There are two main types of juicer, centrifugal, the most popular and the cheapest and masticating cold press or slow juicers.  Centrifugal machines shred ingredients with their toothed blades on the bottom of a spinning sieve with a force that separates the juice from the pulp. They often have two speeds for hard or soft fruits and veg while pricier ones sometimes enable you to juice particularly soft fruits like berries. Centrifugal juicers generally tend to be smaller than masticating ones and work quickly. Some don’t even require you to chop fruit and veg up first. Masticating or cold press machines crush fruit and veg using slowly rotating augers that press out the juice through a punctured screen. There’s little they can’t juice but be warned, they are slower and often trickier to clean.

The next step is to discover which fruit and vegetables mix well together and which ones taste good. It seems obvious to me that any fruit and veg are healthy but not all go well together. The first experiment was made from what was available in the kitchen on that day. I had two bananas, half a pineapple and a few grapes plus a couple of scoops of Greek yoghurt and a good spoon of honey. This first try taught me something. I put everything that I was using in together through the little funnel to be juiced. Wrong!!! I should have just juiced the fruit and then added the yoghurt and honey to the smoothie afterwards. Made perfect sense after the event. I have since made juice with some frozen red currants, blackberries and raspberries that have been sitting in the freezer since last Autumn. I think I am going to love my new gadget. A few days on and although I have enjoyed quite a few smoothie drinks I am dismayed at the pulp waste which gathers in the bottom of the machine. I have given some to the chickens and composted some but am still shocked at the amount of waste created. I think citrus fruit in particular is still best done by hand in the old fashioned squeezer.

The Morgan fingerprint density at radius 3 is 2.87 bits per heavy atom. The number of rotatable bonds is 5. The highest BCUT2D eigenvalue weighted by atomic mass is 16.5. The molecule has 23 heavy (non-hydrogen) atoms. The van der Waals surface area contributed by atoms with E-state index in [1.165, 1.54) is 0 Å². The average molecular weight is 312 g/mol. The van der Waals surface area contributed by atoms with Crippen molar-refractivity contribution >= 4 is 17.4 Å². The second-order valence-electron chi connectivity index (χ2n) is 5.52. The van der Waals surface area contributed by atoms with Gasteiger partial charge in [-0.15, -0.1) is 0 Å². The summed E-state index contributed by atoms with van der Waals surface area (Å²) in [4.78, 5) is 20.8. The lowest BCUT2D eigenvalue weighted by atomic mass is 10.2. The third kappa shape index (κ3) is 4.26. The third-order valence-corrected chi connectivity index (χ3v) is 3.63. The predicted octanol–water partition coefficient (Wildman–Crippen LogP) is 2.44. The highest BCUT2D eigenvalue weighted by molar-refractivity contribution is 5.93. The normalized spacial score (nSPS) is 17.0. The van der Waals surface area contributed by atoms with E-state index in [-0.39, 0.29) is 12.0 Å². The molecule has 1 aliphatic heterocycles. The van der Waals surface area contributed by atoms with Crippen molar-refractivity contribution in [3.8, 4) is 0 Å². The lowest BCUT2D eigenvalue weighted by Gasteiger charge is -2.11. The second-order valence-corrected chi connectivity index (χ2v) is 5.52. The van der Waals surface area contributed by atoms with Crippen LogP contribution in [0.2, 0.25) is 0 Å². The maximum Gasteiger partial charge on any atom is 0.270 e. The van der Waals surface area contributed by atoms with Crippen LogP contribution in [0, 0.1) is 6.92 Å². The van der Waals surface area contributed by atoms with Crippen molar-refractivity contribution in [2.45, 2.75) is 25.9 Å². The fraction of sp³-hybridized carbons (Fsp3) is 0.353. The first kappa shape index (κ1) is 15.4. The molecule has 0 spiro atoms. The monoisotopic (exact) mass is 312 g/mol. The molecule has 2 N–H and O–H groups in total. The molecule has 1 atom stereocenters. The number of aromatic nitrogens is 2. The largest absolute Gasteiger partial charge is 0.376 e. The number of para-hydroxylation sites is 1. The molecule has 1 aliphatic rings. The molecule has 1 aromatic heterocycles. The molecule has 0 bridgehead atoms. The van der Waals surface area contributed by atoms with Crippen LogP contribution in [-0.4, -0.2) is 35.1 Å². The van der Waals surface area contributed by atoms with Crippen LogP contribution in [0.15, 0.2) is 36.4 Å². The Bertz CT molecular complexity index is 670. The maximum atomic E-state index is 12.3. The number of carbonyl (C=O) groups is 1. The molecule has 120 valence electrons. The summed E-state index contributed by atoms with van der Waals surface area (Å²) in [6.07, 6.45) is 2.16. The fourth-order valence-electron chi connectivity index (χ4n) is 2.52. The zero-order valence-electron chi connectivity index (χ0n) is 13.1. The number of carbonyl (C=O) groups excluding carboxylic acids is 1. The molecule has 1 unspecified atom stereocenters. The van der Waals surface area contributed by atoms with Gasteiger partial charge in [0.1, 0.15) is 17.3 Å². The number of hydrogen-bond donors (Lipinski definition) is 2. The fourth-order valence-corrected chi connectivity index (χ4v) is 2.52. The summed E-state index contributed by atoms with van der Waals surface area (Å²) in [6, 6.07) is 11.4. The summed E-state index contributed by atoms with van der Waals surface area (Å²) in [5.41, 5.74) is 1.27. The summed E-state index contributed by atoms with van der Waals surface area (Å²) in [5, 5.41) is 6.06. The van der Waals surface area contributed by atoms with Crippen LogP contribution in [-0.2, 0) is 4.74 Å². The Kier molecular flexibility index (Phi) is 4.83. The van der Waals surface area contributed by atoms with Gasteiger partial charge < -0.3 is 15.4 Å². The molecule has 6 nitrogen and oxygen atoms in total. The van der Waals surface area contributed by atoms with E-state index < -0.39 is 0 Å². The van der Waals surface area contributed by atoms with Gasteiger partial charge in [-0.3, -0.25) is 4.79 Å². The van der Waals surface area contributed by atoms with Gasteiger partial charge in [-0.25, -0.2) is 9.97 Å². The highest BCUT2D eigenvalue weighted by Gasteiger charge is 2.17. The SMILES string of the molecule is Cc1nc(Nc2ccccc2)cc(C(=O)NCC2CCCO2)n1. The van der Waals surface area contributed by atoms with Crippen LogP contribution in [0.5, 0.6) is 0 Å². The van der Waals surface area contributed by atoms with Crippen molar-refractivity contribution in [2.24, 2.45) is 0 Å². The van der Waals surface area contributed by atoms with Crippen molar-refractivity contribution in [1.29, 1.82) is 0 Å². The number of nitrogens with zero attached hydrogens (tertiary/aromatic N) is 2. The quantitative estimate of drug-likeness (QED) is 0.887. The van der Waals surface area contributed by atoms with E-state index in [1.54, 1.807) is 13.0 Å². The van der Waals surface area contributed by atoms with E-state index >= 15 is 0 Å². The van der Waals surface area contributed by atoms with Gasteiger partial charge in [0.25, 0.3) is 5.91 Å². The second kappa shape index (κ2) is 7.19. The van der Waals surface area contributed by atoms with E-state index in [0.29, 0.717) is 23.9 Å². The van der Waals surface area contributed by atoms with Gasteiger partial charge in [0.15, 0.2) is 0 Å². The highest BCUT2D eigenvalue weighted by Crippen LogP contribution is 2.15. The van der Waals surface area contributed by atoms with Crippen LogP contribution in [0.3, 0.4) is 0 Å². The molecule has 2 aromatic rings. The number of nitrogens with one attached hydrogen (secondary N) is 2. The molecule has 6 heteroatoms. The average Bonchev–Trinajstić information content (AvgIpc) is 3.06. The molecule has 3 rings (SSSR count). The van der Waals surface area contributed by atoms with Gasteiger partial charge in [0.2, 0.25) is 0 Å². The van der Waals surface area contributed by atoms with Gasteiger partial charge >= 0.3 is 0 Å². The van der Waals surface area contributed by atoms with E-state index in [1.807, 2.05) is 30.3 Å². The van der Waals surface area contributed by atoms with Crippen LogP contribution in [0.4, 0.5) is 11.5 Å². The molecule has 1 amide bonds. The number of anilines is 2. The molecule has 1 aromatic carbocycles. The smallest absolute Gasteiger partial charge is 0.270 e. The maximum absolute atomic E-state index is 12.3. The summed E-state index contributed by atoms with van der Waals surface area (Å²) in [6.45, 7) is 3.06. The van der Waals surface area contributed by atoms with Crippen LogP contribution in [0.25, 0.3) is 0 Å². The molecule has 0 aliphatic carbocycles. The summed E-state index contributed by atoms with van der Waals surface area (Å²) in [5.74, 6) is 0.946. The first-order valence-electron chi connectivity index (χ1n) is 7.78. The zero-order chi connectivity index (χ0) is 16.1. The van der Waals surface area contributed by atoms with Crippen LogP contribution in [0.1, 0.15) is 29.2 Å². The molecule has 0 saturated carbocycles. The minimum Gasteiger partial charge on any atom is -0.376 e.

Look Up Stretch Up – 2018

I am a great believer in the benefits of Hatha Yoga and having had to have a break from it during the time I was looking after Adam I was eager to get started again. However, it was a good twelve months after he passed away before I felt strong enough to go back to my class. I knew it would take time to get back to fitness, especially at my age, but was determined to try. Now my teacher and the rest of my class mates are, to be polite, quite mature ladies. After a few weeks of puffing and panting and trying to get back to a semblance of fitness my teacher became ill. She had been battling cancer in my absence and had a relapse. At 80 years old she is still a strong woman but classes have been suspended for the foreseeable future. I am on my own. I know what I have to do but haven’t been doing it. On top of this my winter belly is stopping me from touching my toes and cutting my toenails. Drastic action is required. Advice from those who know is to practice little and often and to have a sequence or a plan in mind before you start. Quiet time, space and comfortable clothes are essential. I found the header image online so I hope the lady doesn’t mind.

Kalms – Herbal Medicine for PTSD and Insomnnia

Life, for the majority of us, is littered with tragedies and mine is no exception. Like most I have tried to count my blessings and carry on. However I have been persuaded  to get some help in the form of Kalms. Update – One month on and I have to say that the Kalms have definitely helped me to get some undisturbed sleep. I only take one at bedtime and as if by magic the flashbacks seem to be much less and some nights not there at all.